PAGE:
Step 4: Calculate Airspeed, Time, and Distance
Basic calculations are required to accurately determine airspeed, time, and distance.
- Time is determined by dividing the Distance (D) by the GS (Ground Speed, aka Airspeed)
- Distance is determined by multiplying the GS by Time.
- D=GS x T
- Airspeed is determined by dividing the distance flown by the time required.
If you wish to convert knots into miles per hour, you would multiply the number of knots or nautical miles per hour (nmph) by 1.15, which gives you mph .
- nmph x 1.15 = mph
Step 5: Study Your Airport
You will want to study the runway maps of your departing airport, destination airport, and any potential emergency landing destinations along your route. You will also need to be familiar with the airports’ frequencies, communications, and flight regulations for your aircraft in the chosen airspace.
Step 6: Check Your Equipment
Make sure you know where all of your instruments and equipment are located, how they operate, and ensure that everything is in working order. Also, check that you have all the safety equipment, backups, and personal items necessary for your cross-country flight.
Step 7: Get an Updated Briefing
It typically takes a few hours to get through the first six steps of your cross-country flight planning, so you will want to obtain an updated weather briefing (step 2) prior to your departure.
Step 8: File a Flight Plan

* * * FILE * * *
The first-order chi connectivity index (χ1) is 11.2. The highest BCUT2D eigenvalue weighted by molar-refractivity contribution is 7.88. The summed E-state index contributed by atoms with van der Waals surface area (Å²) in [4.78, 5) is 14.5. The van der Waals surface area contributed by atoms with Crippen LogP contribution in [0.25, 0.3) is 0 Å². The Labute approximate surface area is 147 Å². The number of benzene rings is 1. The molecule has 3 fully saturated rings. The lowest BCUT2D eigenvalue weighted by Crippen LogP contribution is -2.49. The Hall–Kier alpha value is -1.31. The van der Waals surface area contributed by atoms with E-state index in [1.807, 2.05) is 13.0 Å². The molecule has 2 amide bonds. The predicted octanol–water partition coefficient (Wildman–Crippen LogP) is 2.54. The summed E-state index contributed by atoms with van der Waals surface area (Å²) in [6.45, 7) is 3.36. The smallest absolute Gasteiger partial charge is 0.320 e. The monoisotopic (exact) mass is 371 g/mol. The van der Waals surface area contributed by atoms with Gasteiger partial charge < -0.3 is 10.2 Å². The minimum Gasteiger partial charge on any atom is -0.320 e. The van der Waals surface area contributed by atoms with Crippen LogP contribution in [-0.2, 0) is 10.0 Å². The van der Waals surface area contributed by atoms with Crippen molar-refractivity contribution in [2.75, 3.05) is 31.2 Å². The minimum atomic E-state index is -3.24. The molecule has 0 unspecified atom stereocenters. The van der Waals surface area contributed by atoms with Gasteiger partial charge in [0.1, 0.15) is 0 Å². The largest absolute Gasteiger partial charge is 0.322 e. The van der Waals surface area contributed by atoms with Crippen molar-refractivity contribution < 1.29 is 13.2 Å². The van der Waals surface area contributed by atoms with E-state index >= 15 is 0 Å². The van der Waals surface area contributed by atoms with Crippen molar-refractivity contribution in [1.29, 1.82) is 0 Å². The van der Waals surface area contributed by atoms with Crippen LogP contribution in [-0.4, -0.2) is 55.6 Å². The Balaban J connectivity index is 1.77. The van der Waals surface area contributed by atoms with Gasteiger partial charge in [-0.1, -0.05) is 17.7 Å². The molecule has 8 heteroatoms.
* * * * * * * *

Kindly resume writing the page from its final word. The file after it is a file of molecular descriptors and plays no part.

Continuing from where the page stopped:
The final step in your cross-country flight planning is to file a flight plan with the FAA. The flight plan form can be found on the FAA website You may call 1-800-WXBRIEF or use the website 1800WXBrief to file your flight plan.
Plans are made, equipment is checked — now you’re ready to take your cross-country flight.
You have now navigated the seemingly daunting task of creating a cross-country flight plan. You are now fully prepared to take flight and enjoy your scenic journey filled with bold confidence, thanks to the detailed knowledge and meticulous checklists you now possess.
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Yes, private pilots can fly anywhere as long as they comply with airspace regulations.
A typical cross country flight must equal at least 50 nm one way, so the fuel cost of flying over 100 nm round trip, plus the cost of the aircraft rental must be calculated. Aircraft rentals average $125 per hour and the flight should take 3 hours at 115 mph. For example, a Cessna 172 burns around 8 gallons of fuel per hour and the average gallon of aircraft fuel is around $6, so the cost of the XC flight would be approximately $519. The cost of the aircraft rental and fuel consumption will vary depending upon the aircraft used.
Yes. VFR pilots can fly any course they choose and can qualify as a cross country flight by landing 50 nm from the departure point, prior to returning.
No, a VFR flight is not required to file a flight plan; however, a flight plan is still recommended because it is a way for search and rescue teams to locate you in the event of an accident.